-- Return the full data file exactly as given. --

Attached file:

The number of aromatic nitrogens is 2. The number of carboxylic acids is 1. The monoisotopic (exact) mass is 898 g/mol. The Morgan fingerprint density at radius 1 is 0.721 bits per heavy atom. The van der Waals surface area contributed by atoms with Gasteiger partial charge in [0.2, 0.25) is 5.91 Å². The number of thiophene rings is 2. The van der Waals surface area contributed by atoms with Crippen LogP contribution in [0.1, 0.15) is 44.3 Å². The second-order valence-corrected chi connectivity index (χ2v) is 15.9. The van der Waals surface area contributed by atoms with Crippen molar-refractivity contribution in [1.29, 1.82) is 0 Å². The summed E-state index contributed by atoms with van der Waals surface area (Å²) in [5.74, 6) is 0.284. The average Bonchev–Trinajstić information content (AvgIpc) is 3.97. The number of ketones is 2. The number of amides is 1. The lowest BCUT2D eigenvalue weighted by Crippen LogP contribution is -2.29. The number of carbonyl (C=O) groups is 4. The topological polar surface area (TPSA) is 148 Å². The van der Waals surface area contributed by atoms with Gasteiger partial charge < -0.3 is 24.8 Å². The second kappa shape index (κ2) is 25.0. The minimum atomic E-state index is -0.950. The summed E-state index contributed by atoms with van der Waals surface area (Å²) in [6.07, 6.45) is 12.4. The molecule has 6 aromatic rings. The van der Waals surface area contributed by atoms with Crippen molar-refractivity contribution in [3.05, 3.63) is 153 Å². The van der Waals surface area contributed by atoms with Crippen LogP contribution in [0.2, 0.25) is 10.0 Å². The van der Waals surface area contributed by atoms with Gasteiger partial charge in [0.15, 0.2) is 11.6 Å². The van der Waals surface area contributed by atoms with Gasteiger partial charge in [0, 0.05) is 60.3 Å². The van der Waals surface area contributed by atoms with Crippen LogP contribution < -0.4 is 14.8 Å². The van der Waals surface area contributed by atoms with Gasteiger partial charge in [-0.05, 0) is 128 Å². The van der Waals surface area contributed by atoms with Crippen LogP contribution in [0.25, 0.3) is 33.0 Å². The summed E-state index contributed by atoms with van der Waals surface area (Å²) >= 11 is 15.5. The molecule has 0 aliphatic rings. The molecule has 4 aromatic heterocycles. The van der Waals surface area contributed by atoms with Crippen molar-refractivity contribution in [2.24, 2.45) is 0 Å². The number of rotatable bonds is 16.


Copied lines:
The number of aromatic nitrogens is 2. The number of carboxylic acids is 1. The monoisotopic (exact) mass is 898 g/mol. The Morgan fingerprint density at radius 1 is 0.721 bits per heavy atom. The van der Waals surface area contributed by atoms with Gasteiger partial charge in [0.2, 0.25) is 5.91 Å². The number of thiophene rings is 2. The van der Waals surface area contributed by atoms with Crippen LogP contribution in [0.1, 0.15) is 44.3 Å². The second-order valence-corrected chi connectivity index (χ2v) is 15.9. The van der Waals surface area contributed by atoms with Crippen molar-refractivity contribution in [1.29, 1.82) is 0 Å². The summed E-state index contributed by atoms with van der Waals surface area (Å²) in [5.74, 6) is 0.284. The average Bonchev–Trinajstić information content (AvgIpc) is 3.97. The number of ketones is 2. The number of amides is 1. The lowest BCUT2D eigenvalue weighted by Crippen LogP contribution is -2.29. The number of carbonyl (C=O) groups is 4. The topological polar surface area (TPSA) is 148 Å². The van der Waals surface area contributed by atoms with Gasteiger partial charge < -0.3 is 24.8 Å². The second kappa shape index (κ2) is 25.0. The minimum atomic E-state index is -0.950. The summed E-state index contributed by atoms with van der Waals surface area (Å²) in [6.07, 6.45) is 12.4. The molecule has 6 aromatic rings. The van der Waals surface area contributed by atoms with Crippen molar-refractivity contribution in [3.05, 3.63) is 153 Å². The van der Waals surface area contributed by atoms with Crippen LogP contribution in [0.2, 0.25) is 10.0 Å². The van der Waals surface area contributed by atoms with Gasteiger partial charge in [0.15, 0.2) is 11.6 Å². The van der Waals surface area contributed by atoms with Gasteiger partial charge in [0, 0.05) is 60.3 Å². The van der Waals surface area contributed by atoms with Crippen LogP contribution < -0.4 is 14.8 Å². The van der Waals surface area contributed by atoms with Gasteiger partial charge in [-0.05, 0) is 128 Å². The van der Waals surface area contributed by atoms with Crippen LogP contribution in [0.25, 0.3) is 33.0 Å². The summed E-state index contributed by atoms with van der Waals surface area (Å²) >= 11 is 15.5. The molecule has 0 aliphatic rings. The molecule has 4 aromatic heterocycles. The van der Waals surface area contributed by atoms with Crippen molar-refractivity contribution in [2.24, 2.45) is 0 Å². The number of rotatable bonds is 16.